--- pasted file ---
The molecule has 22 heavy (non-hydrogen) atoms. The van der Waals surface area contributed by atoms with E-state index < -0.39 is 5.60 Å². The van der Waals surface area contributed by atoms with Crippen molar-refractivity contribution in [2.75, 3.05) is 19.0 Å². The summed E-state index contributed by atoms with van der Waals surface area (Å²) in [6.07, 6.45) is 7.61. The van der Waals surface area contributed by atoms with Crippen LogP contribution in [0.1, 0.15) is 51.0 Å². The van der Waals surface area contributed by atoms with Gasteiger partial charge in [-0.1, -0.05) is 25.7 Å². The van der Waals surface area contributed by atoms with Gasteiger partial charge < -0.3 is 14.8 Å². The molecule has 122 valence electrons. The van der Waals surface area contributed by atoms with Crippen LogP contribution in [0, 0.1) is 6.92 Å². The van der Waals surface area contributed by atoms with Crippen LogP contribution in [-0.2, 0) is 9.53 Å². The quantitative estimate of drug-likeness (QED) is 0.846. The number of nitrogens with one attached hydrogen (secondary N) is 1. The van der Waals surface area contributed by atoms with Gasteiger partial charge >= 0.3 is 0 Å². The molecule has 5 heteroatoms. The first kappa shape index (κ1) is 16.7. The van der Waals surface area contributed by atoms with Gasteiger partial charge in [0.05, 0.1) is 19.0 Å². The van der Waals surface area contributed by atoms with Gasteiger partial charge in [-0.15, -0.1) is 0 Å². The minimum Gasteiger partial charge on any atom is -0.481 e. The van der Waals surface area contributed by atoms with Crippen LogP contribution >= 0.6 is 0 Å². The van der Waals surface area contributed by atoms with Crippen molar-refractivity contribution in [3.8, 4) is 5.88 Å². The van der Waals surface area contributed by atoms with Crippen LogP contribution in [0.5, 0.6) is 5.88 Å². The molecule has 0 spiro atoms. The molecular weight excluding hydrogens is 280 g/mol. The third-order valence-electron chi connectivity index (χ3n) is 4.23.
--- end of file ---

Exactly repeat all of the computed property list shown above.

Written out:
The molecule has 22 heavy (non-hydrogen) atoms. The van der Waals surface area contributed by atoms with E-state index < -0.39 is 5.60 Å². The van der Waals surface area contributed by atoms with Crippen molar-refractivity contribution in [2.75, 3.05) is 19.0 Å². The summed E-state index contributed by atoms with van der Waals surface area (Å²) in [6.07, 6.45) is 7.61. The van der Waals surface area contributed by atoms with Crippen LogP contribution in [0.1, 0.15) is 51.0 Å². The van der Waals surface area contributed by atoms with Gasteiger partial charge in [-0.1, -0.05) is 25.7 Å². The van der Waals surface area contributed by atoms with Gasteiger partial charge < -0.3 is 14.8 Å². The molecule has 122 valence electrons. The van der Waals surface area contributed by atoms with Crippen LogP contribution in [0, 0.1) is 6.92 Å². The van der Waals surface area contributed by atoms with Crippen LogP contribution in [-0.2, 0) is 9.53 Å². The quantitative estimate of drug-likeness (QED) is 0.846. The number of nitrogens with one attached hydrogen (secondary N) is 1. The van der Waals surface area contributed by atoms with Gasteiger partial charge >= 0.3 is 0 Å². The molecule has 5 heteroatoms. The first kappa shape index (κ1) is 16.7. The van der Waals surface area contributed by atoms with Gasteiger partial charge in [0.05, 0.1) is 19.0 Å². The van der Waals surface area contributed by atoms with Gasteiger partial charge in [-0.15, -0.1) is 0 Å². The minimum Gasteiger partial charge on any atom is -0.481 e. The van der Waals surface area contributed by atoms with Crippen LogP contribution >= 0.6 is 0 Å². The van der Waals surface area contributed by atoms with Crippen molar-refractivity contribution in [3.8, 4) is 5.88 Å². The van der Waals surface area contributed by atoms with Crippen LogP contribution in [0.5, 0.6) is 5.88 Å². The molecule has 0 spiro atoms. The molecular weight excluding hydrogens is 280 g/mol. The third-order valence-electron chi connectivity index (χ3n) is 4.23.